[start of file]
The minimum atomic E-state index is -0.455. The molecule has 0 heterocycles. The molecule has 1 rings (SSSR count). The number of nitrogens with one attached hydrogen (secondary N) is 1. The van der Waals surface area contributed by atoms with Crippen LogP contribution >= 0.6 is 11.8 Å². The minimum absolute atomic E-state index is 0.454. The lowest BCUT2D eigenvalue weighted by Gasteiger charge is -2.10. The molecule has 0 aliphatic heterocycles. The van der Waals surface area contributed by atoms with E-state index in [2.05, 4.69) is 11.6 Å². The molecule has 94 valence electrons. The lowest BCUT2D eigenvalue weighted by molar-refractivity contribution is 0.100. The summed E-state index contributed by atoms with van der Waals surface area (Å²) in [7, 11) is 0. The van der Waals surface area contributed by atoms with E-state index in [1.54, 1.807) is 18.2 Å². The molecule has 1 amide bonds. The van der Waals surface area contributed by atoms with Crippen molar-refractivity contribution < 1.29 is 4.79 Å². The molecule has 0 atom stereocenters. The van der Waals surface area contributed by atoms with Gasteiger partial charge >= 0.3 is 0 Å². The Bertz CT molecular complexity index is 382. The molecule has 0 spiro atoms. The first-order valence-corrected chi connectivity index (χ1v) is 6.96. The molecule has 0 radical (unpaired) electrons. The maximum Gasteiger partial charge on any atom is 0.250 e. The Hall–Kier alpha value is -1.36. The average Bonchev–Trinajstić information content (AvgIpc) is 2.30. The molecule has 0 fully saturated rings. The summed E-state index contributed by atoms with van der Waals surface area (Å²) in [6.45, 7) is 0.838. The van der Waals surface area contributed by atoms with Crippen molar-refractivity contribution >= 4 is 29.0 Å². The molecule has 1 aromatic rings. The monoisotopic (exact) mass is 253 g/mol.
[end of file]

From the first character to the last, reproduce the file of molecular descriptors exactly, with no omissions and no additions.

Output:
The minimum atomic E-state index is -0.455. The molecule has 0 heterocycles. The molecule has 1 rings (SSSR count). The number of nitrogens with one attached hydrogen (secondary N) is 1. The van der Waals surface area contributed by atoms with Crippen LogP contribution >= 0.6 is 11.8 Å². The minimum absolute atomic E-state index is 0.454. The lowest BCUT2D eigenvalue weighted by Gasteiger charge is -2.10. The molecule has 0 aliphatic heterocycles. The van der Waals surface area contributed by atoms with E-state index in [2.05, 4.69) is 11.6 Å². The molecule has 94 valence electrons. The lowest BCUT2D eigenvalue weighted by molar-refractivity contribution is 0.100. The summed E-state index contributed by atoms with van der Waals surface area (Å²) in [7, 11) is 0. The van der Waals surface area contributed by atoms with E-state index in [1.54, 1.807) is 18.2 Å². The molecule has 1 amide bonds. The van der Waals surface area contributed by atoms with Crippen molar-refractivity contribution < 1.29 is 4.79 Å². The molecule has 0 atom stereocenters. The van der Waals surface area contributed by atoms with Gasteiger partial charge >= 0.3 is 0 Å². The Bertz CT molecular complexity index is 382. The molecule has 0 spiro atoms. The first-order valence-corrected chi connectivity index (χ1v) is 6.96. The molecule has 0 radical (unpaired) electrons. The maximum Gasteiger partial charge on any atom is 0.250 e. The Hall–Kier alpha value is -1.36. The average Bonchev–Trinajstić information content (AvgIpc) is 2.30. The molecule has 0 fully saturated rings. The summed E-state index contributed by atoms with van der Waals surface area (Å²) in [6.45, 7) is 0.838. The van der Waals surface area contributed by atoms with Crippen molar-refractivity contribution >= 4 is 29.0 Å². The molecule has 1 aromatic rings. The monoisotopic (exact) mass is 253 g/mol.